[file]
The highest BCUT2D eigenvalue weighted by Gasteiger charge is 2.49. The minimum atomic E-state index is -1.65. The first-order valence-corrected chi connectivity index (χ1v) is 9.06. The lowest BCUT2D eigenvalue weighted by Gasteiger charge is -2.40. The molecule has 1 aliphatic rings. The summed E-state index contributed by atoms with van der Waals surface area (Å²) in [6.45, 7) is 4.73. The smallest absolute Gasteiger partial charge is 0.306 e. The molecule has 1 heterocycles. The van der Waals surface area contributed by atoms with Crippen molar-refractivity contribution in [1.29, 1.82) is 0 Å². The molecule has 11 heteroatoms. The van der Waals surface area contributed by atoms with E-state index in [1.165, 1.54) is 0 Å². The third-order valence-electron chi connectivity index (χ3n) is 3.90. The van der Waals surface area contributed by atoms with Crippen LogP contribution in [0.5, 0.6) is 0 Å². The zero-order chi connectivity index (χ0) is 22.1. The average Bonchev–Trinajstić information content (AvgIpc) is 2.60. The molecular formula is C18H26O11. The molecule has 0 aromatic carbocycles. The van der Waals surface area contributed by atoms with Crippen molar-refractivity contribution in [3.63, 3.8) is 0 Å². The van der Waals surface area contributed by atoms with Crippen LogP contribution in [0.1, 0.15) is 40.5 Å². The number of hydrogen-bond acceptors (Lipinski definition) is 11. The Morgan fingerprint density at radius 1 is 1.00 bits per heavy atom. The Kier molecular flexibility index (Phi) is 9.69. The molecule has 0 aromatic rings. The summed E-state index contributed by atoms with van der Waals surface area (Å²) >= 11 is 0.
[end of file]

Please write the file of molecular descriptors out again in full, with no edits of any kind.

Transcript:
The highest BCUT2D eigenvalue weighted by Gasteiger charge is 2.49. The minimum atomic E-state index is -1.65. The first-order valence-corrected chi connectivity index (χ1v) is 9.06. The lowest BCUT2D eigenvalue weighted by Gasteiger charge is -2.40. The molecule has 1 aliphatic rings. The summed E-state index contributed by atoms with van der Waals surface area (Å²) in [6.45, 7) is 4.73. The smallest absolute Gasteiger partial charge is 0.306 e. The molecule has 1 heterocycles. The van der Waals surface area contributed by atoms with Crippen molar-refractivity contribution in [1.29, 1.82) is 0 Å². The molecule has 11 heteroatoms. The van der Waals surface area contributed by atoms with E-state index in [1.165, 1.54) is 0 Å². The third-order valence-electron chi connectivity index (χ3n) is 3.90. The van der Waals surface area contributed by atoms with Crippen LogP contribution in [0.5, 0.6) is 0 Å². The zero-order chi connectivity index (χ0) is 22.1. The average Bonchev–Trinajstić information content (AvgIpc) is 2.60. The molecular formula is C18H26O11. The molecule has 0 aromatic carbocycles. The van der Waals surface area contributed by atoms with Crippen molar-refractivity contribution in [3.63, 3.8) is 0 Å². The van der Waals surface area contributed by atoms with Crippen LogP contribution in [0.1, 0.15) is 40.5 Å². The number of hydrogen-bond acceptors (Lipinski definition) is 11. The Morgan fingerprint density at radius 1 is 1.00 bits per heavy atom. The Kier molecular flexibility index (Phi) is 9.69. The molecule has 0 aromatic rings. The summed E-state index contributed by atoms with van der Waals surface area (Å²) >= 11 is 0.